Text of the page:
Saturday, January 31, 2015

Good Bye Religion

Jesus said to the Pharisees, “It is not the healthy who need a doctor, but the sick. I have not come to call the righteous, but sinners” (Mark 2:17, NIV). When Jesus says he is not coming for the “righteous,” he does not mean that some people don’t need him. The clue to what Jesus does mean is his reference to himself as a physician. You go to a doctor only when you have a health problem that you can’t deal with yourself, when you feel you can’t get better through self-management. What do you want from a doctor? Not just advice – but intervention. You don’t want a doctor simply say, “Yes, you are sick!” You want some medicine or treatment.

Jesus calls people “righteous” who are in the same position spiritually as those who won’t go to a doctor. “Righteous” people believe they can “heal themselves,” make themselves right with God by being good or moral. They don’t feel the need for a soul physician, someone who intervenes and does what they can’t do themselves. Jesus is teaching that he has come to call sinners: those who know they are morally and spiritually unable to save themselves.
Because the Lord of the Sabbath, Jesus Christ, said, “It is finished,” we can rest from religion – forever.

The renowned British minister Dick Lucas once preached a sermon in which he recounted an imaginary conversation between an early Christian and her neighbour in Rome.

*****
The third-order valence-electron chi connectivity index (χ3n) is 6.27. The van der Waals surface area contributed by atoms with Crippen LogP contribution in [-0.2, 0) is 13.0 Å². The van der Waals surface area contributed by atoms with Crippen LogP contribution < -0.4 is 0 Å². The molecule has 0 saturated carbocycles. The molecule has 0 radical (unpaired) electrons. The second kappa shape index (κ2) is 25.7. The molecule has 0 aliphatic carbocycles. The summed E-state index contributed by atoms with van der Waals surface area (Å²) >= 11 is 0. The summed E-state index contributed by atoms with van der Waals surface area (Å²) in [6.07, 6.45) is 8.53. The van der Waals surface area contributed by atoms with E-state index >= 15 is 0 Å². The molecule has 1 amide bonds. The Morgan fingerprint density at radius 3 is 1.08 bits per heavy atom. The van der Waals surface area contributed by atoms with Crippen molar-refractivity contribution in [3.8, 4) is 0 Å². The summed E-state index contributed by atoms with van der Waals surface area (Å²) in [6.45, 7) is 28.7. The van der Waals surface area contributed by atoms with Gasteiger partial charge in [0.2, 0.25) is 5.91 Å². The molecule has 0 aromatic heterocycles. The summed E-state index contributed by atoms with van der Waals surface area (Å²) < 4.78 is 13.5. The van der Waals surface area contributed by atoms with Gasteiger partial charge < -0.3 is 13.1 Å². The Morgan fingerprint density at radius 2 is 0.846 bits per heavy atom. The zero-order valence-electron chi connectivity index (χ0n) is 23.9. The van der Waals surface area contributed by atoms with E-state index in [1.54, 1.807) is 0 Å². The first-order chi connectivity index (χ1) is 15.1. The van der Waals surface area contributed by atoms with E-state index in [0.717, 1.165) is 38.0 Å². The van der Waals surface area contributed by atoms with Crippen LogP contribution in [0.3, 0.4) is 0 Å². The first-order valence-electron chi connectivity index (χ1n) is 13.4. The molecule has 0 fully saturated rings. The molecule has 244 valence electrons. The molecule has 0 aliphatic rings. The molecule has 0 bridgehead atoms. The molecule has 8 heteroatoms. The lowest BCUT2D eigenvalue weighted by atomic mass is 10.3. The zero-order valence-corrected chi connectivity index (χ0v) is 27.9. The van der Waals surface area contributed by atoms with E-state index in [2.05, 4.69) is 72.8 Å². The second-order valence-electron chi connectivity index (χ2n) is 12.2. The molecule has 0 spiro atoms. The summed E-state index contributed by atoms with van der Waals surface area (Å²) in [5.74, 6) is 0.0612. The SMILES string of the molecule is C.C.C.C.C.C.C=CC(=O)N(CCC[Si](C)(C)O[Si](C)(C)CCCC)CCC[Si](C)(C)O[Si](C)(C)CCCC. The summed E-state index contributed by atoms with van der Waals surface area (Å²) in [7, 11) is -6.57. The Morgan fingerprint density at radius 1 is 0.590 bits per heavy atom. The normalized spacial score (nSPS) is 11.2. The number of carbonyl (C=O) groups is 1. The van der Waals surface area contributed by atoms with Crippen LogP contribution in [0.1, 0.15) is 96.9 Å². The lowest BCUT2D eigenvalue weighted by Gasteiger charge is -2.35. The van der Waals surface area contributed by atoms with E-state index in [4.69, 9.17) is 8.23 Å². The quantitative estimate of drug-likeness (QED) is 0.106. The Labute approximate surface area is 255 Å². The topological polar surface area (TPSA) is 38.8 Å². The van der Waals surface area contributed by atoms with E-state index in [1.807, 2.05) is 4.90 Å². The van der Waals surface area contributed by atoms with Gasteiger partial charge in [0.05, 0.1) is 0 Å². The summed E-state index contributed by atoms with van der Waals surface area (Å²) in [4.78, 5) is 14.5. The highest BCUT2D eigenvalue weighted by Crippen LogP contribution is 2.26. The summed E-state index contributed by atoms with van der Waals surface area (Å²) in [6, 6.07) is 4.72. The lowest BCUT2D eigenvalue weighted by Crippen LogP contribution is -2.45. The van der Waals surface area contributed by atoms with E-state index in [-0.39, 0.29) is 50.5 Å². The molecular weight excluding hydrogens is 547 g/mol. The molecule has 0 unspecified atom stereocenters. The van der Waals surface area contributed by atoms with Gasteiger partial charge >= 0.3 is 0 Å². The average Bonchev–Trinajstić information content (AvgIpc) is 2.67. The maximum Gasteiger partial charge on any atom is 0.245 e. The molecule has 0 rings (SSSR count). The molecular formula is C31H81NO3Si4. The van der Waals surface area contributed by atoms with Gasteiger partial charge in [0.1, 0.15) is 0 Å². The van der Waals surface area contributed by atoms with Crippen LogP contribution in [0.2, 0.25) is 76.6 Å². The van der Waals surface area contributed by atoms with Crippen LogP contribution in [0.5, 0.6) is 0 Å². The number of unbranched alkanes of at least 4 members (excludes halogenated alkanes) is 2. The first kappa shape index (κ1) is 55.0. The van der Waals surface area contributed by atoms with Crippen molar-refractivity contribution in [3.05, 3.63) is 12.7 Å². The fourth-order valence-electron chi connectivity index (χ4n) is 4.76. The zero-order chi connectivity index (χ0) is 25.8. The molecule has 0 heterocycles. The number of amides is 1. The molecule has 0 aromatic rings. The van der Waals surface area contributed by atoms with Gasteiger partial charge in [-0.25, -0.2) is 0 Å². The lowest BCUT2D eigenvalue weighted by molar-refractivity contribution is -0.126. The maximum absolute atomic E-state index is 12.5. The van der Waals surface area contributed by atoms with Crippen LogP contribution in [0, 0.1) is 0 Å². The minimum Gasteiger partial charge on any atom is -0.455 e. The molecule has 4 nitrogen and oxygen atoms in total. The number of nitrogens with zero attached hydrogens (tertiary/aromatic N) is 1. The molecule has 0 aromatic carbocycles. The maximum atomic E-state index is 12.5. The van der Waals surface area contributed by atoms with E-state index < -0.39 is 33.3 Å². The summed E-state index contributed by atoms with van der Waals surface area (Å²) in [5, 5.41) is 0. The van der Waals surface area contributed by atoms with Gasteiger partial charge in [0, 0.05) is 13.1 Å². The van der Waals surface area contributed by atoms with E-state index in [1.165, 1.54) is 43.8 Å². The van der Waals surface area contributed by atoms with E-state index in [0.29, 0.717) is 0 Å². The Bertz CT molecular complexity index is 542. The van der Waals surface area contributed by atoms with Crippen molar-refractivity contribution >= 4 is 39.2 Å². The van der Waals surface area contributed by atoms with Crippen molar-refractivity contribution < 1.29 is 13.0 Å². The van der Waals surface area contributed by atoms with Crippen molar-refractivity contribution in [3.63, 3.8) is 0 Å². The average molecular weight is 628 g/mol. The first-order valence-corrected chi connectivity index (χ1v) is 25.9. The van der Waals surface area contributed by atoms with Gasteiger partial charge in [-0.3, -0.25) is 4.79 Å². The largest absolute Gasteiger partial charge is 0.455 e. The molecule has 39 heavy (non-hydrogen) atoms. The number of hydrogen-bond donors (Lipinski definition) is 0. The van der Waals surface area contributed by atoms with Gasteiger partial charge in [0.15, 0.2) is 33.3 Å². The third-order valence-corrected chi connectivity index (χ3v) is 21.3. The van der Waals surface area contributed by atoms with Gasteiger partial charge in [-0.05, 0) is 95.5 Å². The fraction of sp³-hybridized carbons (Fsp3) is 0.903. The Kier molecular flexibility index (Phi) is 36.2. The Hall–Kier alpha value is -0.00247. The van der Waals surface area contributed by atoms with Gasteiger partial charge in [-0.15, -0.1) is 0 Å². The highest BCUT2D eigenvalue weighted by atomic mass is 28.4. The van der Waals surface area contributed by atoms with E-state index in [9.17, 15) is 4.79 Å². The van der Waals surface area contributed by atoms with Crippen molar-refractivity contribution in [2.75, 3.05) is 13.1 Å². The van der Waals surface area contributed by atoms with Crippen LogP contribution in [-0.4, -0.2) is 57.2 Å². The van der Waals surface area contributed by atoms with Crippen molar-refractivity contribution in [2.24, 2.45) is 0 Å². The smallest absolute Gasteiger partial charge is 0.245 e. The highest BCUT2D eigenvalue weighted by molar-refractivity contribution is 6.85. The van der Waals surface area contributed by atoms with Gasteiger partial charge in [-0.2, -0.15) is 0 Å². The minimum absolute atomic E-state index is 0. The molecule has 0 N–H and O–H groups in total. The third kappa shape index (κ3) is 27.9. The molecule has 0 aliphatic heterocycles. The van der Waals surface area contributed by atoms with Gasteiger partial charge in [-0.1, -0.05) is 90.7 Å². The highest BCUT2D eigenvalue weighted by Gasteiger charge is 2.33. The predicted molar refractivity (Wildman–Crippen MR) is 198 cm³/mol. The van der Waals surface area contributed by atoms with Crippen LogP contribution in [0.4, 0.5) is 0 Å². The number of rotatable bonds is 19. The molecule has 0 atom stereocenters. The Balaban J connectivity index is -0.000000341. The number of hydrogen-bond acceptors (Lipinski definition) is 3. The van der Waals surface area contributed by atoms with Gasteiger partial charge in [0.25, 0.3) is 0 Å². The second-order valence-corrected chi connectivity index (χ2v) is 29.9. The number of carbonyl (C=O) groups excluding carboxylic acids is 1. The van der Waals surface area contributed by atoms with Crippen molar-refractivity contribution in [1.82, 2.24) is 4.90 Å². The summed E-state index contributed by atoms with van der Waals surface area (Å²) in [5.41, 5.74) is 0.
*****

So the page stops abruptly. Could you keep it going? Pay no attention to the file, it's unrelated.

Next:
Ah,” the neighbour says. “I hear you are religious! Great! Religious is a good things. Where is your temple or holy place?
We don’t have a temple,” replies the Christian. ‘Jesus is our temple.”
No temple? But where do your priests work and do their rituals?”
We don’t have priests to mediate the presence of God,” replied the Christian. “Jesus is our priest.”
No priests? But where do you offer your sacrifices to acquire the favour of God?”
We don’t need sacrifice,” replied the Christian. “Jesus is our sacrifice.”
What kind of religion is this?” sputters the pagan neighbour.
And the answer is, it’s no kind of religion at all.
[Reference: Jesus the King: Understanding the Life and Death of the Son of God by Timothy Keller (Riverhead Books, 2011) Page 50-51]

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